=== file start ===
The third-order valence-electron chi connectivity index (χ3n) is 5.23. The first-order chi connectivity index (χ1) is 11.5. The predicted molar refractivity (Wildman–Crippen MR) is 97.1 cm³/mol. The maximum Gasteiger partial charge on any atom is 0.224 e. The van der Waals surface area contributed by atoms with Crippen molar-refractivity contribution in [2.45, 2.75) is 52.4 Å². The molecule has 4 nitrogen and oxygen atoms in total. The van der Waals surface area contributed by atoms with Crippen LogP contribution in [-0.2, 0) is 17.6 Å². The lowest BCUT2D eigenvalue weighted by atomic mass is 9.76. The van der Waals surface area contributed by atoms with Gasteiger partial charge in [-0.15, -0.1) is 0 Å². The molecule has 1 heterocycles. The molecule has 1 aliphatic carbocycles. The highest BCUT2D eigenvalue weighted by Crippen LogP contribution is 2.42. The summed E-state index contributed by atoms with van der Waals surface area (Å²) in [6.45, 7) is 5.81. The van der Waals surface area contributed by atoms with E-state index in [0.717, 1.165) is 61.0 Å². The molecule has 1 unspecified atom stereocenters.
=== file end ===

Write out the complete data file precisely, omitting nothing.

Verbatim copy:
The third-order valence-electron chi connectivity index (χ3n) is 5.23. The first-order chi connectivity index (χ1) is 11.5. The predicted molar refractivity (Wildman–Crippen MR) is 97.1 cm³/mol. The maximum Gasteiger partial charge on any atom is 0.224 e. The van der Waals surface area contributed by atoms with Crippen molar-refractivity contribution in [2.45, 2.75) is 52.4 Å². The molecule has 4 nitrogen and oxygen atoms in total. The van der Waals surface area contributed by atoms with Crippen LogP contribution in [-0.2, 0) is 17.6 Å². The lowest BCUT2D eigenvalue weighted by atomic mass is 9.76. The van der Waals surface area contributed by atoms with Gasteiger partial charge in [-0.15, -0.1) is 0 Å². The molecule has 1 heterocycles. The molecule has 1 aliphatic carbocycles. The highest BCUT2D eigenvalue weighted by Crippen LogP contribution is 2.42. The summed E-state index contributed by atoms with van der Waals surface area (Å²) in [6.45, 7) is 5.81. The van der Waals surface area contributed by atoms with E-state index in [0.717, 1.165) is 61.0 Å². The molecule has 1 unspecified atom stereocenters.